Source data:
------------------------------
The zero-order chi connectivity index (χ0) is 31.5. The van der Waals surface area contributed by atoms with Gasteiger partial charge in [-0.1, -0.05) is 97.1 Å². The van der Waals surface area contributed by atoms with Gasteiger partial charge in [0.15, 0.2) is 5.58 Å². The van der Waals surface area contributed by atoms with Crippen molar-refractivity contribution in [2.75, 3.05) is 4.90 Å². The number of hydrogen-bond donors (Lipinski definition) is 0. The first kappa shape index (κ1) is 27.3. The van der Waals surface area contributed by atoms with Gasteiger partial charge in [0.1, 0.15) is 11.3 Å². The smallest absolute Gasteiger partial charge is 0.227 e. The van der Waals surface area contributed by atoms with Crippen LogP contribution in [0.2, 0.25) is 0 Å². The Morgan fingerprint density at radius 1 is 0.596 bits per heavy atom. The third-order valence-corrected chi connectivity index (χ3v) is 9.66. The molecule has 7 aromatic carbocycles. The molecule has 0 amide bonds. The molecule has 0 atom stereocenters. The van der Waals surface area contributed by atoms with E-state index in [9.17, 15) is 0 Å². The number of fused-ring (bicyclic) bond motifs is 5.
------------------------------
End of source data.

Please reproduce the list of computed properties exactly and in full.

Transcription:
The zero-order chi connectivity index (χ0) is 31.5. The van der Waals surface area contributed by atoms with Gasteiger partial charge in [-0.1, -0.05) is 97.1 Å². The van der Waals surface area contributed by atoms with Gasteiger partial charge in [0.15, 0.2) is 5.58 Å². The van der Waals surface area contributed by atoms with Crippen molar-refractivity contribution in [2.75, 3.05) is 4.90 Å². The number of hydrogen-bond donors (Lipinski definition) is 0. The first kappa shape index (κ1) is 27.3. The van der Waals surface area contributed by atoms with Gasteiger partial charge in [0.1, 0.15) is 11.3 Å². The smallest absolute Gasteiger partial charge is 0.227 e. The van der Waals surface area contributed by atoms with Crippen LogP contribution in [0.2, 0.25) is 0 Å². The Morgan fingerprint density at radius 1 is 0.596 bits per heavy atom. The third-order valence-corrected chi connectivity index (χ3v) is 9.66. The molecule has 7 aromatic carbocycles. The molecule has 0 amide bonds. The molecule has 0 atom stereocenters. The van der Waals surface area contributed by atoms with E-state index in [9.17, 15) is 0 Å². The number of fused-ring (bicyclic) bond motifs is 5.